This unfair treatment is among a slew of many that the Federation will be asking the courts to address.
Given the differences in treatment of the police compared to other public sector workers, a ruling in the affirmative could usher a wave of changes, said the Federation.
TEACHERS TREATED BETTER
Teachers appear to be among the most generously treated in public sector disciplinary policy.
The Education Regulations of 1980 is said to be “overly generous” to the island’s teachers. Amendments have been resisted to the more than 40-year-old regulations by stakeholder groups, including the Jamaica Teachers’ Association (JTA), the only union representing teachers in Jamaica.
Section 60 subsection (2) states that a teacher on suspension cannot lose more than 25 per cent of their salary. At the end of trial if a favourable decision is made on the teacher’s behalf, the withheld salary is repaid.
New JTA President Winston Smith said he was not aware of any case of a teacher facing disciplinary action at this time.
Civil and public servants are liable for suspension and interdiction and losing a portion of their salaries.
“Civil servants are a subset of public officers who work in the central civil service. They are a part of the public service. The public service is all ministries, departments, agencies, statutory organisations and government-owned and controlled companies,” explained O’Neil Grant, president of the Jamaica Civil Service Association (JCSA), last week during an interview on RJR’s Beyond the Headlines.
It was not immediately clear who decides on whether a suspended or interdicted civil servant gets any proportion of their salary. It was not known how many, if any civil servants are on suspension, or interdiction. There was no response from the Office of the Service Commission seeking that detail last week.
Reid and Pinnock are public servants.
“There is no set process or guidance outside of what is in the Regulations and the Disciplinary Policy for Public Bodies,” Grant stated.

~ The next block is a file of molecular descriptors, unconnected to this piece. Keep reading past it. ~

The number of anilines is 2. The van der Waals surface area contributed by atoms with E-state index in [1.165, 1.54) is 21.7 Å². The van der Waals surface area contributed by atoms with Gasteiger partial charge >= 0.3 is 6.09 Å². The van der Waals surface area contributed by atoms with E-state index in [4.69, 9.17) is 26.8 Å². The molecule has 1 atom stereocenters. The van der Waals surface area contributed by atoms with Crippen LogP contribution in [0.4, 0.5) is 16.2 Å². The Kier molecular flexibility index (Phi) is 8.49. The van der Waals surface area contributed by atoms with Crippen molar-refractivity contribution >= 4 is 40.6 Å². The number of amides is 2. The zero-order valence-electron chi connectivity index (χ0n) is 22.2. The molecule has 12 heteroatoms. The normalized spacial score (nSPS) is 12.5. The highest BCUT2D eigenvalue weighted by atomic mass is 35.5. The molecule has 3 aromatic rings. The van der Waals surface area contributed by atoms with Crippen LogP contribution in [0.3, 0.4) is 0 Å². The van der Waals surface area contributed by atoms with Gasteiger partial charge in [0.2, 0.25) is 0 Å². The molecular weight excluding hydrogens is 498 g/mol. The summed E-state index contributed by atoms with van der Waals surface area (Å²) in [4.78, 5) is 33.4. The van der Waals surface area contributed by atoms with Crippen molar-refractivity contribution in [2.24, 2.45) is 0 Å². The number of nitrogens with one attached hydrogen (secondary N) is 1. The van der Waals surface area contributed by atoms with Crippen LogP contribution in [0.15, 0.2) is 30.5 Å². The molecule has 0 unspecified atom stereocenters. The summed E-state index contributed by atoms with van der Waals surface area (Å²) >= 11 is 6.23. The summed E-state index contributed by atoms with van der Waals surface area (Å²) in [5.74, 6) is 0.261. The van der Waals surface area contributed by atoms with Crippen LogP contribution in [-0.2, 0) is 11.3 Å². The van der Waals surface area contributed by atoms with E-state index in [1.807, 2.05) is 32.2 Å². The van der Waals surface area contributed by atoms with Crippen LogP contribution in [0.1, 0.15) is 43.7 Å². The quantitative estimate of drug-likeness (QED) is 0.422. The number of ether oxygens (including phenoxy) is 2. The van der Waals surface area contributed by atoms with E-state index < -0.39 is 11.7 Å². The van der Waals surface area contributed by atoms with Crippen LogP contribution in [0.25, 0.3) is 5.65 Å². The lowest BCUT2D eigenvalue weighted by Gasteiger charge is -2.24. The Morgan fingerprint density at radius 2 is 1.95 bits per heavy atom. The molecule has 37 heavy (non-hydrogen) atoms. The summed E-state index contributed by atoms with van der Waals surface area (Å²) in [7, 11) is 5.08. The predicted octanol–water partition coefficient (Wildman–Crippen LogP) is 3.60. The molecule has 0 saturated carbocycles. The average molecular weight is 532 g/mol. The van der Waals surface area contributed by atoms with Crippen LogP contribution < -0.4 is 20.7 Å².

The policy runs a gamut of informal and formal procedures, disciplinary enquiry, penalty and appeal. Penalties include verbal warning, first warning, final warning, suspension and dismissal.
PUNISHMENT DEPENDS ON THE MATTER
The Medical Council of Jamaica is the final arbiter on ethical issues involving doctors, said Jamaica Medical Doctors Association (JMDA) president, Dr Mindi Fitz-Henley.
“Issues are reported to consultants, then head of department, then human resources. It varies widely depending on what the issue is. If it is a matter of negligence, or something similar, they have to open an enquiry and medically check to see if it is actually negligence, but most times it is not,” she explained.
“Otherwise the person is brought to a disciplinary committee and the matter is heard. If necessary, punishment is given.”
Punishment is dependent on the matter, she said, and could include criminal liability. Licences may also be withdrawn and issues are handled at the institution level or at the Ministry of Health through its disciplinary board.
A former JMDA executive told The Gleaner that doctors suspended from an institution in the public sector receive no pay, and may opt to work in private practice. Licences may also be suspended for a period, and in rare instances, for good.
Doctors at the consultant level are represented by the Association of Government’s Consultants.
Only the Jamaican Bar Association (JBA), the body representing lawyers in Jamaica, provided a list of members struck from the roll of those allowed to practise.
On Friday, 69 such names were noted. However, the investigative process to determine professional misconduct resulting in sanctions can take years, and lawyers are allowed to practise while the case is being heard by the disciplinary committee.
One of the high-profile cases being heard by the body involves that of complainant Richard Clarke against House Speaker Marisa Dalrymple Philibert, for allegations of misconduct in the handling of his late father’s estate.
For nurses, the Nursing Council of Jamaica performs a similar role as the Medical Council. Nurses Association of Jamaica President Patsy Edwards-Henry could not be contacted.